A 270-year-old urn, destroyed by vandals, has been restored to its former glory.
Thousands of visitors to the Rococo Garden in Painswick will once again be able to enjoy the historic feature after it was pushed off its plinth by mindless trespassers in January.
Chief executive of the gardens, Paul Moir, said he was delighted with the work carried out by Centreline stonemasons.
The heavy ornament, dating back to the 18th Century, had a chunk chipped from its bowl and other smaller pieces of damage caused when it fell four feet and hit the ground in January.
Mr Moir said he was left devastated and feared the urn, which he described as part of the garden’s history, could not be mended.
But he has been delighted with the work.
He said: “When it happened we secured the area and saved all the bits that had come off.
“The stonemasons were able to put them back on the urn, like a 3D jigsaw and piece it back together.
“If you look closely you can see the repair, but it is 18th Century and like anything of that age it has withered over time and almost faded so fortunately it is not that obvious.
“It never ceases to amaze me what stonemasons can do; putting things back together and recreating things.
“I am very pleased and was pleasantly surprised.”
Mr Moir believes teenagers were behind the attack and said the garden, which attracts around 30,000 people a year, had stepped up security.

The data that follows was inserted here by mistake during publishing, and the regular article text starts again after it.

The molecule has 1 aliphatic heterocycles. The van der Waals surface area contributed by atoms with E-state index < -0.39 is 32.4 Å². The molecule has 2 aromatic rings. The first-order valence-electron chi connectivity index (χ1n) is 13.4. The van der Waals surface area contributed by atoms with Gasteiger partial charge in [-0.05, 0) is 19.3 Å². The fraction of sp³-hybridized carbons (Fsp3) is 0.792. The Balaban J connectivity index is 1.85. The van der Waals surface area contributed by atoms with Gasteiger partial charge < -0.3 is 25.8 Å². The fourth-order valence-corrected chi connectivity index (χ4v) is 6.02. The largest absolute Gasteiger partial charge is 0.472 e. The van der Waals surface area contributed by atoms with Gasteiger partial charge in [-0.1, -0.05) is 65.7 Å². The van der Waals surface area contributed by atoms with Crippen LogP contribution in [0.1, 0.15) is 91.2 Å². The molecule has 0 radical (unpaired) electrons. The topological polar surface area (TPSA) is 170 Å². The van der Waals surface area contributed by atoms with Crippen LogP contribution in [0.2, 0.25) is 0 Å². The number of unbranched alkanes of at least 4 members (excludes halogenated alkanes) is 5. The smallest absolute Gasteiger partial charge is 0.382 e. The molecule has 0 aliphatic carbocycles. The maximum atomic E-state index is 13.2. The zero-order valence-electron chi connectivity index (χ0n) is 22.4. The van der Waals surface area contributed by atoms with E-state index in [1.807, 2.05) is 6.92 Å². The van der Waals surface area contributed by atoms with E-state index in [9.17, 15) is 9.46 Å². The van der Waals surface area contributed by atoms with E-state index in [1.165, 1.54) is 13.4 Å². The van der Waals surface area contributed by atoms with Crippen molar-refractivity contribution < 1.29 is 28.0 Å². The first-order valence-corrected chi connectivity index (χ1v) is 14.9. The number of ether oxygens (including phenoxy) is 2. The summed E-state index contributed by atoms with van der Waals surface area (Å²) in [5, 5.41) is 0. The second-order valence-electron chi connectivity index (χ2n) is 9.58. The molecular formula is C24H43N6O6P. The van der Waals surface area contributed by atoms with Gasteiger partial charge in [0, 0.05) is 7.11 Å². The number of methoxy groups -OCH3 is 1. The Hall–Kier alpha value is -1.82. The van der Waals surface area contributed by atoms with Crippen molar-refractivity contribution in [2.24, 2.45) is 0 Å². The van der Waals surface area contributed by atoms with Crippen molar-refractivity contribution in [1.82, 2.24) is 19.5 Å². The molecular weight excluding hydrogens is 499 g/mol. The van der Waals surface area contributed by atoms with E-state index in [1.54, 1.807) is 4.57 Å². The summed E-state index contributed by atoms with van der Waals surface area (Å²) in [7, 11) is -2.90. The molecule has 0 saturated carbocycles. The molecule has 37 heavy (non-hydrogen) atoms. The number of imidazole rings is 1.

He kept tight-lipped about the cost of the repairs, but said no more criminal damage had occurred in the gardens since the vandalism of January.
He said: “It is incredibly heavy and would need around three people to lift it.
“We believe the people that did the damage were teenagers and could possibly be local.
“They probably had no idea of the worth of the urn, but we have increased security since the incident.”
The urn had been situated near the Rococo Eagle House at the top of the garden for about the past 40 years.
Mr Moir said two boys and a girl were seen around the area during the vandalism on January 18, this year.
On the same day, another modern ornament was also pushed over at around midday.
Gloucestershire Constabulary have investigated the incident, but no arrests have been made.
A spokesman for the police said at the time of the incident two male teenagers and a girl with straight, shoulder-length hair were seen in Gyde Road, near the Rococo Garden, later the same afternoon.
The garden, named after its frivolous use for parties in Georgian times, has been open to the public for 30 years.